The story behind the label society wants you to see
Photo by Pam Bailey
By Pam Bailey
This is a tale told in three parts: the person you most need to know, the making of his undoing and the many ways we fail people like him. It’s part love letter (to the friend who has enriched me), part lament and part call to action.
Behind all labels that stigmatize and destroy, there is always a multitude of realities. I will start with what is most important to know about who Frankie Hargrove is today:
He is a talented guitarist, songwriter and singer. In a world of imitators who perform covers of other people’s hit songs, Frankie writes and sings his own unique compositions. His style defies comparison, but if I had to say he’s like anyone, maybe it would be Richie Havens.
Frankie’s father gave him his first guitar when he was 5 years old — “a plastic thing with the Lone Ranger riding all over it” — as a distraction to keep him away from the older man’s more professional instrument. But it was two years later, when Frankie heard Elvis play at a concert and the legend shook his hand, that his real love of guitars bloomed. When he ran away from home for the first time at the age of 10, he received a pasteboard guitar to lure him home. From that time on, Frankie began to learn how to sound out music. He never did learn how to read music but can hear it in his head.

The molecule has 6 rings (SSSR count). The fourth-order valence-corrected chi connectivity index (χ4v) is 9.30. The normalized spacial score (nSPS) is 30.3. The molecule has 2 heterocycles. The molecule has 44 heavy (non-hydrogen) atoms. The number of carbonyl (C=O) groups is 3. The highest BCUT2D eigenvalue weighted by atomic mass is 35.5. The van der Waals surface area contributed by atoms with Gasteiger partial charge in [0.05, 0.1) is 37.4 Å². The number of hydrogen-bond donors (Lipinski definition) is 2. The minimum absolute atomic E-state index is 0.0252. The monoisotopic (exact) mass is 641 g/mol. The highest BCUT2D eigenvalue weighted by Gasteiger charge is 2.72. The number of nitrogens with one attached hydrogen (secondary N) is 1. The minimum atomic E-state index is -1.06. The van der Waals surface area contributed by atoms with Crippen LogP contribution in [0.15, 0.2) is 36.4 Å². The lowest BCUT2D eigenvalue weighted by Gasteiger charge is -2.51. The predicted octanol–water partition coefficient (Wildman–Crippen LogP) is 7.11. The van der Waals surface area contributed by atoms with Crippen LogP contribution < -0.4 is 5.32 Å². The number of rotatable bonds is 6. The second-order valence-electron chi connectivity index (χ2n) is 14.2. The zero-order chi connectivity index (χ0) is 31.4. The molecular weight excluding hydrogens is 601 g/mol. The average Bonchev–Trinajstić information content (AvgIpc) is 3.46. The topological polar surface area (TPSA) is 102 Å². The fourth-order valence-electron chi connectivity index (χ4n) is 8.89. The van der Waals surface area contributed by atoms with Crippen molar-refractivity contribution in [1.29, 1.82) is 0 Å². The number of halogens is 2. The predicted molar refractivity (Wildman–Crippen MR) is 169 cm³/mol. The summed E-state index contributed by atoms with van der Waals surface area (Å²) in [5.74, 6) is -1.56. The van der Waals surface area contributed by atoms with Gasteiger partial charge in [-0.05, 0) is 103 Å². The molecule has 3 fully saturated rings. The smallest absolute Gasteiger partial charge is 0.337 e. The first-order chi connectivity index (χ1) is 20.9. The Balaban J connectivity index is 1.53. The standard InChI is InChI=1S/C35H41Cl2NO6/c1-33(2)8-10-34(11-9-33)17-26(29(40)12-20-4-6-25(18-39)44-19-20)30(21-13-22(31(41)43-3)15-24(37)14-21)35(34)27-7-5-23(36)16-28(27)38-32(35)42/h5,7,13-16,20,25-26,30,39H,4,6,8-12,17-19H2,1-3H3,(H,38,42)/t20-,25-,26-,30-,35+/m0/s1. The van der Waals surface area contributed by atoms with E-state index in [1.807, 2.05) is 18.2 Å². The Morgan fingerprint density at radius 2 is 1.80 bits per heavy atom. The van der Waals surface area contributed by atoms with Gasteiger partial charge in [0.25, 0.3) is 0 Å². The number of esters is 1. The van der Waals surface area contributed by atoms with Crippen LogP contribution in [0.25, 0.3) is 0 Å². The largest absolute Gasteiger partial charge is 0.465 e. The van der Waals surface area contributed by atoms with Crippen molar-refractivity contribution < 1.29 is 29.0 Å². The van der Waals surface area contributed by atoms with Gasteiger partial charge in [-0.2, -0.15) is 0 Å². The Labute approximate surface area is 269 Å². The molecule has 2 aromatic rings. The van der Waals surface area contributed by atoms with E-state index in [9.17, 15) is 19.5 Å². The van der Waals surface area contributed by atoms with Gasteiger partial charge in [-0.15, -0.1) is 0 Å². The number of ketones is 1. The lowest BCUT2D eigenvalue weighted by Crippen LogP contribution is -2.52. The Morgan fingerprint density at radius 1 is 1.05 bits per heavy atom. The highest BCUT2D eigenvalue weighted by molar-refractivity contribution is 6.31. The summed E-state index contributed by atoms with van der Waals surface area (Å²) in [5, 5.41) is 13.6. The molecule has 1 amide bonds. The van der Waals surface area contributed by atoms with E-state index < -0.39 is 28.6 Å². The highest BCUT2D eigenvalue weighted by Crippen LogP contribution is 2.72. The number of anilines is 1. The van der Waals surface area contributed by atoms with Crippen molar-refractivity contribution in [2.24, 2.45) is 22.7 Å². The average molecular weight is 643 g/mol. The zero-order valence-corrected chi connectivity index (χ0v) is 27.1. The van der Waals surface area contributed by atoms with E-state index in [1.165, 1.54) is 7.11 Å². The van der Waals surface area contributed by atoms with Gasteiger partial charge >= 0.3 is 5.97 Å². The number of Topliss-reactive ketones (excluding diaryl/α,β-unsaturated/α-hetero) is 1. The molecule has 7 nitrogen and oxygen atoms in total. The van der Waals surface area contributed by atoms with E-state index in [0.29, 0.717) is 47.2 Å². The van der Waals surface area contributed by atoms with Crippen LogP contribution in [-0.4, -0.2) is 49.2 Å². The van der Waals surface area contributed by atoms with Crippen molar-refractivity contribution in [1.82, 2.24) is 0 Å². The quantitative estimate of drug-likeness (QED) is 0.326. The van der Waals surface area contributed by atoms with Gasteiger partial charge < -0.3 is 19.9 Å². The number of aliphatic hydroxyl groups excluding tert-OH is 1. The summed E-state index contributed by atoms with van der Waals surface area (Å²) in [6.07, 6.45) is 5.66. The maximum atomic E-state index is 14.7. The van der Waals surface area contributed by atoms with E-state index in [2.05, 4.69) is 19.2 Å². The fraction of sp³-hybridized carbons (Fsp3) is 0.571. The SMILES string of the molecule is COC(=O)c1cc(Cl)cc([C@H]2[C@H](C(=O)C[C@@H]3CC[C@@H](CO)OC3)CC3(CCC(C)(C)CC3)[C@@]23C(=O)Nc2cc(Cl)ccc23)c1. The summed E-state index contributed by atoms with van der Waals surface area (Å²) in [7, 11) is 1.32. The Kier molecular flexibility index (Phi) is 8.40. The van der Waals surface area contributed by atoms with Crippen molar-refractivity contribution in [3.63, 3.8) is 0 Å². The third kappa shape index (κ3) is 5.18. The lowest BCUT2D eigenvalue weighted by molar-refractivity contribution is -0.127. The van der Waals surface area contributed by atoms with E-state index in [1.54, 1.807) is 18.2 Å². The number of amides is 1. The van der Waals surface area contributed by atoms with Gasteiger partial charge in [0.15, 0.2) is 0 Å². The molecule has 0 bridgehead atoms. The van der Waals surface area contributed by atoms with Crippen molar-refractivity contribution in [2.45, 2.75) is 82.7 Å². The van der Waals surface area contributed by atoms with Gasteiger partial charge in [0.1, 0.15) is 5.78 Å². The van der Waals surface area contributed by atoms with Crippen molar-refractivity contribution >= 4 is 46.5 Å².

Over the course of his 35 years behind bars, most of the institutions in which he was confined had musical instruments — including guitars — prisoners could check out. But the quality declined when the institutions replaced the strings with poor plastic imitations (a collective punishment when some prisoners used guitar strings as “needles” to make tattoos or, in one case, to kill someone).
Frankie was deprived of this simple pleasure during his last two years in prison, then nine months in a halfway house. One of the first things I did after learning of his talent was to remedy that wrong by buying him his own guitar. One day, a chance man he met invited Frankie to the D.C. blues bar Madams Organ. When the house band began to play, Frankie (being Frankie) shouted out to the lead guitarist that his D string was flat. The man looked at Frankie and retorted, “You a musician?” Frankie answered, “I play guitar.” His next words: “Ladies and gentlemen, we got a guitar player here. Come on up.” And while he fixed his D string, Frankie did. He was uncertain at first but aided by a literal push from people in the crowd, he borrowed one of the group’s other guitars and played one of his own songs: “I Believe.” (“I believe,” he sang, “that there is someone out there for me.” And a woman in the crowd responded, “I’m right here, baby!”)